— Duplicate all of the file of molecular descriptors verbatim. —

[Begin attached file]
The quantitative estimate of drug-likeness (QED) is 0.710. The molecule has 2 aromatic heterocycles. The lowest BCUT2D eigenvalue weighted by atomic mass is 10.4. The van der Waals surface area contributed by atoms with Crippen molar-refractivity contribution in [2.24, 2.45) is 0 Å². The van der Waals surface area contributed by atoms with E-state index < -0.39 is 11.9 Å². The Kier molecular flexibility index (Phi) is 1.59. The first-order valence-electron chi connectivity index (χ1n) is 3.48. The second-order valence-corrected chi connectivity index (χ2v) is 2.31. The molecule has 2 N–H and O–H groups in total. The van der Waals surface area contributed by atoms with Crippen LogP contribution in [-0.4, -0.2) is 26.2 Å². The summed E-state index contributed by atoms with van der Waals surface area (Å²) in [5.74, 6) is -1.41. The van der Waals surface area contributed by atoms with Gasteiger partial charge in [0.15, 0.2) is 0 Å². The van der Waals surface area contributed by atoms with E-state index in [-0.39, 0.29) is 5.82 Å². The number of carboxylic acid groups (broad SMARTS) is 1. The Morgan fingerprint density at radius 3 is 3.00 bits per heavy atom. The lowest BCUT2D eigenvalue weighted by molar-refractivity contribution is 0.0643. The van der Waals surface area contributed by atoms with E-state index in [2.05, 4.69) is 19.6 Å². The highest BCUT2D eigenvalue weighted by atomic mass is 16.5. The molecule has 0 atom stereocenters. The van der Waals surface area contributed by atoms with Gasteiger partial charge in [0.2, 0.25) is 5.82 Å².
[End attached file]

The quantitative estimate of drug-likeness (QED) is 0.710. The molecule has 2 aromatic heterocycles. The lowest BCUT2D eigenvalue weighted by atomic mass is 10.4. The van der Waals surface area contributed by atoms with Crippen molar-refractivity contribution in [2.24, 2.45) is 0 Å². The van der Waals surface area contributed by atoms with E-state index < -0.39 is 11.9 Å². The Kier molecular flexibility index (Phi) is 1.59. The first-order valence-electron chi connectivity index (χ1n) is 3.48. The second-order valence-corrected chi connectivity index (χ2v) is 2.31. The molecule has 2 N–H and O–H groups in total. The van der Waals surface area contributed by atoms with Crippen LogP contribution in [-0.4, -0.2) is 26.2 Å². The summed E-state index contributed by atoms with van der Waals surface area (Å²) in [5.74, 6) is -1.41. The van der Waals surface area contributed by atoms with Gasteiger partial charge in [0.15, 0.2) is 0 Å². The van der Waals surface area contributed by atoms with E-state index in [-0.39, 0.29) is 5.82 Å². The number of carboxylic acid groups (broad SMARTS) is 1. The Morgan fingerprint density at radius 3 is 3.00 bits per heavy atom. The lowest BCUT2D eigenvalue weighted by molar-refractivity contribution is 0.0643. The van der Waals surface area contributed by atoms with E-state index in [2.05, 4.69) is 19.6 Å². The highest BCUT2D eigenvalue weighted by atomic mass is 16.5. The molecule has 0 atom stereocenters. The van der Waals surface area contributed by atoms with Gasteiger partial charge in [0.2, 0.25) is 5.82 Å².